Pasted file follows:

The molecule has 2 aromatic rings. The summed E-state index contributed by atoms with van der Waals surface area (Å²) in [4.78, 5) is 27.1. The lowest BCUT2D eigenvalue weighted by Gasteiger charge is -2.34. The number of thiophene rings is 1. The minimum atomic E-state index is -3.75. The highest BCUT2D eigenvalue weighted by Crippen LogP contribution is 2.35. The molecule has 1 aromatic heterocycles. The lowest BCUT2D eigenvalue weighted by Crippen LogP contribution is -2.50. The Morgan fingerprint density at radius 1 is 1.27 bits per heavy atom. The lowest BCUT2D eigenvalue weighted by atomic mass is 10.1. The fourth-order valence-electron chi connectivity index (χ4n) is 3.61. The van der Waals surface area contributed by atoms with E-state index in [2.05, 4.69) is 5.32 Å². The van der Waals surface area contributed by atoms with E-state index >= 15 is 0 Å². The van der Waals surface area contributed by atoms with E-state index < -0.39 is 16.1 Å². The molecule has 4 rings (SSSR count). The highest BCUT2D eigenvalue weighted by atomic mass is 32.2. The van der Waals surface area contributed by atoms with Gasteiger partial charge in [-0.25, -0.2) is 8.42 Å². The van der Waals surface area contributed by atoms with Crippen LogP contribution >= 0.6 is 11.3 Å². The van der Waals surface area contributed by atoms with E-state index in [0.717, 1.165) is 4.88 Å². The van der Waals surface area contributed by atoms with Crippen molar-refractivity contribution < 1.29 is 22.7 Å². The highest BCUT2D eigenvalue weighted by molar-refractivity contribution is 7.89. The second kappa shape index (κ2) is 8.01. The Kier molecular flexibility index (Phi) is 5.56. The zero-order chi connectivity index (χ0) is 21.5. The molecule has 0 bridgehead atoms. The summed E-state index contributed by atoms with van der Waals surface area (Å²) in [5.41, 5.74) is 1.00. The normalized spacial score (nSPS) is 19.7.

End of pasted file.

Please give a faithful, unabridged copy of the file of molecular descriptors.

The molecule has 2 aromatic rings. The summed E-state index contributed by atoms with van der Waals surface area (Å²) in [4.78, 5) is 27.1. The lowest BCUT2D eigenvalue weighted by Gasteiger charge is -2.34. The number of thiophene rings is 1. The minimum atomic E-state index is -3.75. The highest BCUT2D eigenvalue weighted by Crippen LogP contribution is 2.35. The molecule has 1 aromatic heterocycles. The lowest BCUT2D eigenvalue weighted by Crippen LogP contribution is -2.50. The Morgan fingerprint density at radius 1 is 1.27 bits per heavy atom. The lowest BCUT2D eigenvalue weighted by atomic mass is 10.1. The fourth-order valence-electron chi connectivity index (χ4n) is 3.61. The van der Waals surface area contributed by atoms with E-state index in [2.05, 4.69) is 5.32 Å². The van der Waals surface area contributed by atoms with E-state index >= 15 is 0 Å². The van der Waals surface area contributed by atoms with E-state index < -0.39 is 16.1 Å². The molecule has 4 rings (SSSR count). The highest BCUT2D eigenvalue weighted by atomic mass is 32.2. The van der Waals surface area contributed by atoms with Gasteiger partial charge in [-0.25, -0.2) is 8.42 Å². The van der Waals surface area contributed by atoms with Crippen LogP contribution >= 0.6 is 11.3 Å². The van der Waals surface area contributed by atoms with E-state index in [0.717, 1.165) is 4.88 Å². The van der Waals surface area contributed by atoms with Crippen molar-refractivity contribution < 1.29 is 22.7 Å². The highest BCUT2D eigenvalue weighted by molar-refractivity contribution is 7.89. The second kappa shape index (κ2) is 8.01. The Kier molecular flexibility index (Phi) is 5.56. The zero-order chi connectivity index (χ0) is 21.5. The molecule has 0 bridgehead atoms. The summed E-state index contributed by atoms with van der Waals surface area (Å²) in [5.41, 5.74) is 1.00. The normalized spacial score (nSPS) is 19.7.